Now we consider a more complex example and demonstrate that a separable state

$${\rm{\Psi }}({x}_{1},{x}_{2})=|{\psi }_{1}({x}_{1}){\psi }_{2}({x}_{2})|\,\exp \,[i({\phi }_{1}({x}_{1})+{\phi }_{2}({x}_{2}))]$$
(2)

of two particles can not be reverted by classical field fluctuations in the case where particle’s wave functions overlap. Let all particles have the same electric charge q and interact with a classical electric potential v(x, t). The potential fluctuations produce phase shifts \(\int \,dtqv(x,t)/\hslash \). Accordingly the proper fluctuations capable to reverse the quantum state should satisfy the condition \({\phi }_{1}({x}_{1})+{\phi }_{2}({x}_{2})\) + \(\int \,dt[qv({x}_{1},t)+qv({x}_{2},t)]/\hslash \) = \(-\,{\phi }_{1}({x}_{1})-{\phi }_{2}({x}_{2})\). For \({x}_{1}={x}_{2}\) it implies \(\int \,dtqv(x,t)/\hslash =-\,{\phi }_{1}(x)-{\phi }_{2}(x)\), and therefore at \({x}_{1}\ne {x}_{2}\) one has to satisfy the condition \({\phi }_{2}({x}_{2})+{\phi }_{1}({x}_{1})={\phi }_{2}({x}_{1})+{\phi }_{1}({x}_{2})\) which, in general, does not hold.

Quantum entanglement introduces the next level of complexity for the time-reversal procedure. Consider a two-particle state \({\rm{\Psi }}({x}_{1},{x}_{2})=|{\rm{\Psi }}({x}_{1},{x}_{2})|{e}^{i\phi ({x}_{1},{x}_{2})}\) with the non-separable phase function \(\phi ({x}_{1},{x}_{2})={a}_{1}({x}_{1}){b}_{1}({x}_{2})+\)\({a}_{2}({x}_{1}){b}_{2}({x}_{2})\). In this situation even for the non-overlapping particles with \({\rm{\Psi }}({x}_{1},{x}_{2})=0\) for \({x}_{1}={x}_{2}\) the two-particle state can not be reversed by an interaction with classical fields. Let one access the particles by different fields which induce separate phase shifts \({\rm{\Psi }}({x}_{1},{x}_{2})\to {\rm{\Psi }}({x}_{1},{x}_{2}){e}^{i({\varphi }_{1}({x}_{1})+{\varphi }_{2}({x}_{2}))}\). The induced phase shifts should satisfy the relation: \({\varphi }_{1}({x}_{1})+{\varphi }_{2}({x}_{2})=-\,2\phi ({x}_{1},{x}_{2})\), therefore for any three points \({x}_{1}\ne {x}_{2}\ne {x}_{3}\) the following conditions should hold

$${\varphi }_{1}({x}_{1})+{\varphi }_{2}({x}_{2})=-\,2({a}_{1}({x}_{1}){b}_{1}({x}_{2})+{a}_{2}({x}_{1}){b}_{2}({x}_{2})),$$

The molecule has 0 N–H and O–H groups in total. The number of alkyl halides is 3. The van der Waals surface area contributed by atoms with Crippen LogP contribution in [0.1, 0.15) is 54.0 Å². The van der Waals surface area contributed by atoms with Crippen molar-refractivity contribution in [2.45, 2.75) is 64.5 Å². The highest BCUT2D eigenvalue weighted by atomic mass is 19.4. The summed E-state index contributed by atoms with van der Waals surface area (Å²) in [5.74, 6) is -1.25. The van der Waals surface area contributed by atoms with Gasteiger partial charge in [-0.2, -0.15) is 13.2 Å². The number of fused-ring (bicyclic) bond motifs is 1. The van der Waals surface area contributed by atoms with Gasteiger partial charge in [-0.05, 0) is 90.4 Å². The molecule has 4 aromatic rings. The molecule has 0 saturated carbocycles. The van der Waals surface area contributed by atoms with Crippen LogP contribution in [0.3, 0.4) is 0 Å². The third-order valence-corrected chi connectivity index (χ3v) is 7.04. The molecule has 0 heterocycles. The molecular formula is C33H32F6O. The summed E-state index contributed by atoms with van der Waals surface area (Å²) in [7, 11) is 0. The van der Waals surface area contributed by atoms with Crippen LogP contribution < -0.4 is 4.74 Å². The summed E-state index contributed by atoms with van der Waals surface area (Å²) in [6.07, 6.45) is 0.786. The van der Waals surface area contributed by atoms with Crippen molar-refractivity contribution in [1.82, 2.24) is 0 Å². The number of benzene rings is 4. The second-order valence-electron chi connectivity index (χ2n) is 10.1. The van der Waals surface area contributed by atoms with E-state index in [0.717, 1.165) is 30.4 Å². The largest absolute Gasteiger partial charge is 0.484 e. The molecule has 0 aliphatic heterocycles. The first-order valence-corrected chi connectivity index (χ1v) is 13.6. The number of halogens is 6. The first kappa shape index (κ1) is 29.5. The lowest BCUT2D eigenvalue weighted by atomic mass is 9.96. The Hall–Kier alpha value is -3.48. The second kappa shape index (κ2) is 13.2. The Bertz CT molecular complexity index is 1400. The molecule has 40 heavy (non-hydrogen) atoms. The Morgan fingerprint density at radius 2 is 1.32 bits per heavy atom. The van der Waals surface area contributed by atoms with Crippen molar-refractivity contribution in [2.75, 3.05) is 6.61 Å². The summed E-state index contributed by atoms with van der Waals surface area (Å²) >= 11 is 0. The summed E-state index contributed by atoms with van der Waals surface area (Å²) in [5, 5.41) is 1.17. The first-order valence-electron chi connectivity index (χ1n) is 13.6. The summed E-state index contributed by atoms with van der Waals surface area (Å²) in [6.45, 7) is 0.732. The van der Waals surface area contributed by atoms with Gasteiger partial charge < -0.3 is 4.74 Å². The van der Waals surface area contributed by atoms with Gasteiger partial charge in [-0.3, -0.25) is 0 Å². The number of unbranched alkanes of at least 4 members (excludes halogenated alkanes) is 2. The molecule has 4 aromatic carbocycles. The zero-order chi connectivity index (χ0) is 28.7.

(3)
$${\varphi }_{1}({x}_{1})+{\varphi }_{2}({x}_{3})=-\,2({a}_{1}({x}_{1}){b}_{1}({x}_{3})+{a}_{2}({x}_{1}){b}_{2}({x}_{3})).$$
(4)

Subtracting these relations one gets \({\varphi }_{2}({x}_{2})-{\varphi }_{2}({x}_{3})\) = \(-\,2{a}_{1}({x}_{1})\,({b}_{1}({x}_{2})-{b}_{1}({x}_{3}))\)\(2{a}_{2}({x}_{1})\,({b}_{2}({x}_{2})-{b}_{2}({x}_{3}))\) where the left hand side does not depend on x1 and therefore one has to assume a1 and a2 to be constant. This, however, contradicts the non-separability assumption for \(\phi ({x}_{1},{x}_{2})\).

An entangled two-particle state with a non-separable phase function can naturally emerge as a result of scattering of two localized wave-packets31. However, as we have seen, the generation of the time-reversed state, where a particle gets disentangled in the course of its forward time evolution, requires specific two-particle operations which, in general, cannot be reduced to a simple two-particle scattering.

The above consideration enables us to formulate important conjectures about the origin of the arrow of time: (i) For the time reversal one needs a supersystem manipulating the system in question. In the most of the cases, such a supersystem cannot spontaneously emerge in nature. (ii) Even if such a supersystem would emerge for some specific situation, the corresponding spontaneous time reversal typically requires times exceeding the universe lifetime.

A matter-of-course supersystem of that kind is implemented by the so-called universal quantum computer. It is capable to efficiently simulate unitary dynamics of any physical system endowed with local interactions32. A system’s state is encoded into the quantum state of the computer’s qubit register and its evolution is governed by the quantum program, a sequence of the universal quantum gates applied to the qubit register. There exists a panoply of ways by which a quantum state of a system can be encoded into the states of the quantum computer. Indeed, choosing a proper dimension of the quantum computer register one can swap its state \(|{\psi }_{0}{\rangle }_{{\rm{reg}}}\) with the system’s quantum state, \(|{\rm{\Psi }}{\rangle }_{{\rm{sys}}}\), by the unitary operation \({\hat{U}}_{{\rm{SWAP}}}|{\psi }_{0}{\rangle }_{{\rm{reg}}}\otimes |{\rm{\Psi }}{\rangle }_{{\rm{sys}}}=|\psi {\rangle }_{{\rm{reg}}}\otimes |{{\rm{\Psi }}}_{0}{\rangle }_{{\rm{sys}}}\), where the mapping \(|{\rm{\Psi }}{\rangle }_{{\rm{sys}}}\to |\psi {\rangle }_{{\rm{reg}}}\) completes the encoding task. Such an encoding procedure is universal i.e. it does not require the knowledge of the system state \(|{\rm{\Psi }}{\rangle }_{{\rm{sys}}}\). However, non-physical encodings might be suggested which can not be accomplished by unitary transformation. One of the ways to do that was proposed in33 where the real and the imaginary components of the system’s wave function were separately mapped onto the different Hilbert subspaces of the auxiliary system, i.e. quantum computer. Within this representation of the initial quantum system, the complex conjugation can be formulated as a universal unitary rotation of the wave function of the auxiliary system. However, the mapping itself is not a universal unitary operation as follows from the superposition principle arguments. This means that the approach of33 merely lifts the problem of the non-unitarity of the quantum conjugation hiding it in the non-unitarity of the mapping procedure. At variance, in what follows we address the time reversal of the original physical system without nonphysical mapping it on some completely different system unrelated to the original one. We start with formulating general principles of constructing time-reversal algorithms on quantum computers and, in the next section, present a practical implementation of a few-qubit algorithm that enabled experimental time reversal procedure on the public IBM quantum computer.